Heaps of dead anchovies, some stingrays and even an octopus rose to the ocean’s surface in Marina del Rey this weekend, creating a massive stink and a challenging clean-up for the state Department of Fish and Wildlife. One biologist says the massive fish kill could be due to a lack of oxygen in the water caused by the recent heat wave. The dead fish created a solid sheet of silver across large swaths of the Marina. Still, this event is considered smaller than fish kills that occurred three years ago at King Harbor in Redondo Beach and the Ventura Harbor. In those cases, the die-off was blamed on millions of small fish entering the harbors and depleting the water of oxygen. The dead fish were used as fertilizer.
After a week that saw a dozen wind-driven wildfires, the toll in San Diego County stands at one dead, nearly 50 houses destroyed and 39 square miles of charred landscape. Four fires are still burning, including a destructive blaze near San Marcos and two brushfires at Camp Pendleton. But none is currently threatening homes or businesses, and all the people who were evacuated last week have been allowed to go home. It’s unusual to see such dangerous fire conditions in May, but Gov. Jerry Brown is among those warning that, because of drought and climate change, this could be the new normal in California. He says the state has 50,000 firefighters and has appropriated $600 million for battling wildfires this year, but it may not be enough.
One of the first housing projects in the country serving female veterans facing homelessness is close to being completed in San Pedro. Volunteers of America is spending $15 million to convert family housing the U.S. Navy left in 1997 into townhomes for female vets and their children. The Navy deeded a 9-acre site to the nonprofit service group at no charge as part of its base reuse project after the Long Beach shipyards shut down. The V.A. says female veterans are the fastest-growing segment of the homeless population. Last year, 8 percent of the country’s homeless vets were women.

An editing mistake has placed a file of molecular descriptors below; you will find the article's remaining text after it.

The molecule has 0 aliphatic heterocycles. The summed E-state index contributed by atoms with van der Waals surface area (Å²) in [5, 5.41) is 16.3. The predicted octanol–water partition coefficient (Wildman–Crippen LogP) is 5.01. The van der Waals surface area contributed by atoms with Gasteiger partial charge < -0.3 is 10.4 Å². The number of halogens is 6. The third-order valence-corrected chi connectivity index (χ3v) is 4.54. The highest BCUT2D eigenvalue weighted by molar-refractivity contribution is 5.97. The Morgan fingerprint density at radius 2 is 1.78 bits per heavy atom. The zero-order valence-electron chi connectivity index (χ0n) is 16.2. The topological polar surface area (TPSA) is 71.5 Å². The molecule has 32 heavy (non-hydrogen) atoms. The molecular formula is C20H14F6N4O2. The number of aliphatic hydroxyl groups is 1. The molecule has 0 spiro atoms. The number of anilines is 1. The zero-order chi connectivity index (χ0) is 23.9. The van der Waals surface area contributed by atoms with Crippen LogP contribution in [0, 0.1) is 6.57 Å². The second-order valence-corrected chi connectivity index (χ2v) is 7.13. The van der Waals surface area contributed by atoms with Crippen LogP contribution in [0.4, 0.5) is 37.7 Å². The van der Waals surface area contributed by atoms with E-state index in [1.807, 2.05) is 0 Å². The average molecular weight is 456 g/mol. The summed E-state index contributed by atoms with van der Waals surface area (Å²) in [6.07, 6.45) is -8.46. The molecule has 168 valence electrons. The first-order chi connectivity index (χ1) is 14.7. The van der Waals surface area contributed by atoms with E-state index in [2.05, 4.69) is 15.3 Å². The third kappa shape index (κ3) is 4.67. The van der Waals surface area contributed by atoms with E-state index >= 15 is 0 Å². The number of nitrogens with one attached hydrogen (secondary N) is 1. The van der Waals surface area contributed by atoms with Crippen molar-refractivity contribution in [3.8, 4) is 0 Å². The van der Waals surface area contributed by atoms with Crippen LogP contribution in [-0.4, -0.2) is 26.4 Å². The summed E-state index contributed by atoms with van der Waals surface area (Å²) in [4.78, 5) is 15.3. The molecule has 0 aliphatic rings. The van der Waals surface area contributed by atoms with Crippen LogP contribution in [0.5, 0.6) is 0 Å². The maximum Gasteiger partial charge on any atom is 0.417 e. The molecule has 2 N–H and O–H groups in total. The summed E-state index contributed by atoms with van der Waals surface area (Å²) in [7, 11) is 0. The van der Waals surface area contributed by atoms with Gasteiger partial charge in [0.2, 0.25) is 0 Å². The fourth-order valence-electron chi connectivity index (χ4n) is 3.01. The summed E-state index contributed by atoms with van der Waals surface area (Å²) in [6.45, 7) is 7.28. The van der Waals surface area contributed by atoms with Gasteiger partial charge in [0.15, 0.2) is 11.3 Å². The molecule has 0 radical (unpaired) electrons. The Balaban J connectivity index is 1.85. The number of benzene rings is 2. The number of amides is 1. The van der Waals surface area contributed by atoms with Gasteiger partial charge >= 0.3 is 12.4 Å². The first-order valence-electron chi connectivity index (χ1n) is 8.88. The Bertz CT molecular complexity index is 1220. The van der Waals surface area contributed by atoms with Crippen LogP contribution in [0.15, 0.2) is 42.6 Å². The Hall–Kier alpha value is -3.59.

Testimony continues today in the trial of L.A. County Sheriff’s Deputy James Sexton, who’s charged with conspiracy and obstruction of justice in a wide-ranging federal probe. Sexton is the first of 19 current and former deputies to go to trial. Federal prosecutors say he was a key player in an elaborate effort to interfere with an FBI investigation inside LA County jails. Last week, a federal jury listened to audio excerpts of sheriff’s deputies talking to an FBI informant, as they tried to flesh out information about the FBI’s investigation. Following the verdict in Sexton’s trial, six other deputies will stand trial on the similar charges. Other cases are scheduled for later this year.
The price to gain admission to the “Happiest Place on Earth” is quickly climbing toward $100. Starting today, Disneyland single-park tickets are $96, a $4 increase. The cost for annual passes is going up too. And Disneyland is sales of its popular Southern California Passport, although people who already have the passes can renew, albeit at a higher price. Disneyland single-day ticket prices have more than doubled since 2003. The latest hike comes as Disneyland and California Disney Adventure experience strong attendance growth.